I came to accept, very early on, religious diversity as a sign of deep inquiry rather than something to confront. Furthermore, I came to accept it was not enough for me to be simply curious about the variety of religious practices, rites and rituals, but to move on from that understanding and integrate it in to my spiritual life, an inner life. I was interested in the individual before me as much as I was interested in my own individuality.

Spiritually I needed the presence of the other to help me consider the mystery of religious diversity. Without the other, who bears no outward resemblance to one’s collective history, to the faith in to which one is born, without the other there is no diversity. Without diversity there remains no self-limiting principle within the life of humanity to remind us of the dangers in making the most exclusive and one-sided claims to truth and finality.

I was not interested in pseudo dialogue. I was interested in not only what the other before me had to say of their faith but more so interested in a “sentiment” which can be shared despite outward differences. I was interested in a most ancient and beautiful term, the essence of one’s being, namely soul (atma/psyche/ruh). Overtime I realised that unless one is prepared to stand apart from exclusive truth claims, from the baggage of collective identity, breaking free from the weight of collective burden that one was somehow responsible for the entire collective faith of one’s tradition, one would never meet the individual in dialogue. There would always remain a hesitation to engage fully. There would be no dialogue let alone encounter only a repetition of well known themes and objections ending in not dialogue but monologue. There would be neither sentiment nor the rising to a moment of being present to one another in co-witness.

Is inter-religious dialogue failing? Is it yet to deliver on its promise? It maybe too early to say despite the great efforts made over the previous four to five decades. For example, from Ajaltoun consultation to Lebanon and Broumana in Colombo, Europe and the United States. From those early days of commitment inter-religious dialogue has now become a global phenomenon which must be regarded as some measure of success. Today we have the “Common Word” initiative – Love of God and Love of Neighbour. In the end as in the beginning the common word for me literally and spiritually is simply “Life”. To ponder this mighty question of “Life” spiritually one cannot help but stumble upon soul as the principle of “Life”. Perhaps, just perhaps, what is missing from inter-religious dialogue may be met by reviving the classical discourse on soul.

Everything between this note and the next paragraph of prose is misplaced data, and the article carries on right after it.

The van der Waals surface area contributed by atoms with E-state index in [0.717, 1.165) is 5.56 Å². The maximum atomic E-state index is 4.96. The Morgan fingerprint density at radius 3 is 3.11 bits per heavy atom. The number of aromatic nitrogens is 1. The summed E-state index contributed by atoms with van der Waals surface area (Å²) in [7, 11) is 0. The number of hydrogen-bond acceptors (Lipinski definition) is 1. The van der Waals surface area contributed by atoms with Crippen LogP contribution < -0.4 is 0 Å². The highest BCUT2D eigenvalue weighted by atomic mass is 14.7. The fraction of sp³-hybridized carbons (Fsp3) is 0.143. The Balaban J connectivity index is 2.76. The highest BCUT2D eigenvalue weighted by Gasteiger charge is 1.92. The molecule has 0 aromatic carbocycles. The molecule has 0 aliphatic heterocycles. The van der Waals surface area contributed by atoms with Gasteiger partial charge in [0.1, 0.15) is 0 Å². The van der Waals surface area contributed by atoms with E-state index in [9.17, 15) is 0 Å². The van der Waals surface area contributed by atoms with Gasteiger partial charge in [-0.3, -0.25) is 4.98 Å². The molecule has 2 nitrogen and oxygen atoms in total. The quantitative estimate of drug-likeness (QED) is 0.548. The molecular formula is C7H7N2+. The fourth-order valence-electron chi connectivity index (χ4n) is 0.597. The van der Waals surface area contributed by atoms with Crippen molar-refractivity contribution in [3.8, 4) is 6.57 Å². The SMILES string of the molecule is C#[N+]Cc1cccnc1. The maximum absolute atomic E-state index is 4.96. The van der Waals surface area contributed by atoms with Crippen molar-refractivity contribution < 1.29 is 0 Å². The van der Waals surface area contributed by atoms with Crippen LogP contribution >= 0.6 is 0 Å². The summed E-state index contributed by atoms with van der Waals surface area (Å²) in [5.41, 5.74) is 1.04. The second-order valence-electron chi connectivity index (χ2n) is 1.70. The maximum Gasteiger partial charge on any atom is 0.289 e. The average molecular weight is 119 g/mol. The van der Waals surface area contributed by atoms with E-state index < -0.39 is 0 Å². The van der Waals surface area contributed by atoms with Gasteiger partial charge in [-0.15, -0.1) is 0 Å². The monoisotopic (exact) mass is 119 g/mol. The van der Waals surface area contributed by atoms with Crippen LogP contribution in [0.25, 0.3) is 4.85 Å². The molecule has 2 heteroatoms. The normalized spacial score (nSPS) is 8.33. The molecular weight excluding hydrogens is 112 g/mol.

Musa Askari -

Musa Askari, son of the late Professor Syed Hasan Askari, is an independent thinker continuing the work of his teacher and guide. He does not belong to any religious or political organisation. Spiritually at home in any and all houses of worship and systems of thought which echo a universal outlook supporting a wholesome and meaningful engagement with the world about us. A world that is both a wonder and mystery; secular and religious, material and spiritual, physical and meta-physical. Dedicated to the revival of the classical discourse on Soul, Inter-Religious understanding & Spiritual Humanism as an alternative ideology to secularism and religious fundamentalism.
http://spiritualhuman.wordpress.com/
1spiritualhuman@gmail.com

9 comments:

  1. This is an extremely well thought out article. I like the way your mind works. I like this statement particularly -

    "There would be no dialogue let alone encounter only a repetition of well known themes and objections ending in not dialogue but monologue. There would be neither sentiment nor the rising to a moment of being present to one another in co-witness."

    It's so good you bring up the term 'co-witness,' and equate meaningful dialogue with having an 'encounter' versus a 'pseudo dialogue.' Whether we are discussing inter-religious topics or something else, it's a matter of engaging and listening with not only an open mind, but our 'higher mind.'